15. ## Re: Exposure Compensation

Originally Posted by ortega
why do you need to use manual mode?

1. look at your intended image
2. DOF important? use Aperture-Priortity mode
3. Freeze motion or motion blur? use Shutter-Priority mode
4. Meter and look at the exposure that the camera meter sets
5. press the shutter button
6. too bright? use exposure compensation set to - EV
7. too dark? use exposure compensation set to + EV

the beauty of a preview LCD
Agree. But can I say that with the setting that I got using aperture or shutter priority mode, I can use manual mode to tweak it +/-EV, using shutter speed for Av mode, and using aperture for Tv mode..So I can also says that exposure compensation is not necessary for manual mode?

16. ## Re: Exposure Compensation

Originally Posted by blazer_workz
Yes agree. But with current technology..aperture and shutter speed settings and even ISO settings comes in a third stop..so is it still necessary for exposure compensation?
ok from this statement, i can tell that you got no or very low understanding of exposure compensation.
exposure compensation is only needed when the lighting is tricky such as backlighting where the foreground is underexposed. exposure compensation of +0.7 will helps to lit up the background by taking 0.7 stops more of light.

exposure compensation is still needed for manual, just that the way of input is different. in shutter/apreture mode you can input by a third stop and the camera will automatically set aperture/shutter according. where as in manual you will be be the one choosing if the increase should be on setting higher/lower aperture or shutter.

17. ## Re: Exposure Compensation

Originally Posted by kietgnoel
Exposure compensation works the same way for both digital and film cameras. When setting exposure compensation, only the aperture and shutter speeds (either one or both) are affected. ISO is not.

Let's say that with zero exposure compensation (i.e. NO compensation), the camera meters and picks 1/250 for shutter speed and f/5.6 for aperture as the correct exposure for a given scene. You then set an exposure compensation of +1. This means that you want the camera to expose more (i.e. allow more light in) by 1 stop.

If you are using aperture priority mode (Av), then the shutter speed is automatically changed to 1/125 = 1 stop more light.

If you are using shutter priority mode (Tv), then the aperture is automatically changed to f/4 = 1 stop more light.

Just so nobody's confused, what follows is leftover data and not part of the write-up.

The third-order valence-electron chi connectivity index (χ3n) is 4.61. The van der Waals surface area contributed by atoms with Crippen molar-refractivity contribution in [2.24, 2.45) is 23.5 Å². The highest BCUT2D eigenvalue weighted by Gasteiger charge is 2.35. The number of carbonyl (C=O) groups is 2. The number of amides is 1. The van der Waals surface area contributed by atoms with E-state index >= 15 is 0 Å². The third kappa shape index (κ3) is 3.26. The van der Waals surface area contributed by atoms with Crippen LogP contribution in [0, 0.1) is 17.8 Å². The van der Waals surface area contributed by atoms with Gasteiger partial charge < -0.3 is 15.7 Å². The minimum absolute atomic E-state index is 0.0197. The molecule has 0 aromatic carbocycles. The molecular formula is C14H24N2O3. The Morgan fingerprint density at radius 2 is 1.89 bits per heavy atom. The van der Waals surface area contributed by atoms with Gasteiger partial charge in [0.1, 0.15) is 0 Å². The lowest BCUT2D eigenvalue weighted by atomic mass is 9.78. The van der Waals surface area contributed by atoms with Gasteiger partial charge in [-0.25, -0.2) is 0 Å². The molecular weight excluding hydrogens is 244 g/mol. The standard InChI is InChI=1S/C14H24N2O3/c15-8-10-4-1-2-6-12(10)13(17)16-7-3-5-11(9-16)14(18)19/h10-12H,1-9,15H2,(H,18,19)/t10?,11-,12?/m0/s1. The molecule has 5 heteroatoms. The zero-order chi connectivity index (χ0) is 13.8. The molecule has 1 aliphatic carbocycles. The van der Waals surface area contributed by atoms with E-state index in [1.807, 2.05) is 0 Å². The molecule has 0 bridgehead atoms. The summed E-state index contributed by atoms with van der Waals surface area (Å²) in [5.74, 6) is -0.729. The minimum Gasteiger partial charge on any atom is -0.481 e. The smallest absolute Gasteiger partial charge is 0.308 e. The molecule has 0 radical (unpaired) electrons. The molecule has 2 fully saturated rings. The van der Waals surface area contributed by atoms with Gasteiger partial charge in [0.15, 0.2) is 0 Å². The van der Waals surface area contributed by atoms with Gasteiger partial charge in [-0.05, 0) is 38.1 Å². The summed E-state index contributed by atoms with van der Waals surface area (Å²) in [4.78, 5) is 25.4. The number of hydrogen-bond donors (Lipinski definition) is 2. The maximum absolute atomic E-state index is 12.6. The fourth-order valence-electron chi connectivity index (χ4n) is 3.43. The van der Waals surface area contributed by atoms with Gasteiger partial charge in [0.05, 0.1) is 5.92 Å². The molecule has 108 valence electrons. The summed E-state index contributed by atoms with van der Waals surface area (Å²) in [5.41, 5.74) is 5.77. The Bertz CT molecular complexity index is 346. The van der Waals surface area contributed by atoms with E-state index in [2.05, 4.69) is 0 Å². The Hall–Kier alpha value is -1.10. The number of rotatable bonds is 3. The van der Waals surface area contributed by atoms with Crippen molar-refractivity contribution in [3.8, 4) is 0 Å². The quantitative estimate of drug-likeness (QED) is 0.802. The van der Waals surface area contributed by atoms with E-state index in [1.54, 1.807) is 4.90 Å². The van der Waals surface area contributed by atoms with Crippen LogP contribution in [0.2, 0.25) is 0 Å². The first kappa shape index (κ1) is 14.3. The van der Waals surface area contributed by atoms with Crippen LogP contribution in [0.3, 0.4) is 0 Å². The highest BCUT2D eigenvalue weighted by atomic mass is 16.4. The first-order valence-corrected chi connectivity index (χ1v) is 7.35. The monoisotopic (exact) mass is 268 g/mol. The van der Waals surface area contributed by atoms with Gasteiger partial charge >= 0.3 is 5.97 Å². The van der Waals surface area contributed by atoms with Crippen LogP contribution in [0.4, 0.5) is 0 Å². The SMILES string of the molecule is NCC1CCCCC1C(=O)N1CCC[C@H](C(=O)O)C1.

If you are using program mode (P), then either the shutter speed or aperture or both are adjusted accordingly, depending on how the camera was programmed to behave for that scene. E.g. shutter speed might be changed to 1/200 while the aperture is changed to f/4.5 - this still gives you 1 stop more light.
Agree. But what about the exposure compensation available on those old manual cameras/manual lens?
Aperture/Shutter speed/ISO are all restricted.

Aperture is determined by the setting u fixed on the aperture ring.
Shutter speed is determined by the mechanical construction.
ISO is fixed by the film you load.

But it still offers exposure compensation of +3, +2, +1, 0, -1, -2, -3.

How is this possible?

18. ## Re: Exposure Compensation

Originally Posted by blazer_workz
So does it mean for manual mode when I do exposure compensation the settings that I use will be change..meaning the aperture or shutter speed that I've set will be tweak?

I don't get you here.

Isn't f/5.6 -> f/7.1 (-2/3 stop) and 1/125 -> 1/200 (-2/3 stop)
Or -2/3 stop not equal to -0.7EV
yes for both the question.

f5.6 is 2/3 stop faster than f7.1 and 1/125 is slower than 1/200 (i use the word slower becos shutter is calculated on time, having a slower shutter = getting more light)

19. ## Re: Exposure Compensation

Originally Posted by blazer_workz
Agree. But what about the exposure compensation available on those old manual cameras/manual lens?
Aperture/Shutter speed/ISO are all restricted.

Aperture is determined by the setting u fixed on the aperture ring.
Shutter speed is determined by the mechanical construction.
ISO is fixed by the film you load.

But it still offers exposure compensation of +3, +2, +1, 0, -1, -2, -3.

How is this possible?
if you taking about full manual its very much possible like modern cam, just that the photographer will need to use a light meter, for example if the correct exposure is f8 and 1/100 for a asa100 film, a +1 compensation will be either f5.6 and 1/100 or f8 and 1/50 both on the same film.

20. ## Re: Exposure Compensation

I still don't get it..kind of confused. I will re-phrase my questions.

Q1.) Is exposure compensation equivalent to tweaking the aperture or shutter speed in steps of a third stop depending on what you have set?
e.g. -0.7EV (-2/3 stop) exposure compensation:
In Av mode f/5.6,1/125 -> f/5.6,1/200
In Tv mode f/5.6,1/125 -> f/7.1,1/125
In P or M mode f/5.6,1/125 -> f5.6,1/200 or f/7.1,1/125 or f/6.3,1/160

Q2.) So if I shoot in manual mode: to get -0.7EV
I can just select the necessary combination to drop by -0.7EV and not needing to set the exposure compensation value?

Q3.) How does the old type of cameras achieve exposure compensation?
Aperture is fixed by aperture ring
Shutter speed is fixed mechanically
ISO is fixed by film loaded into it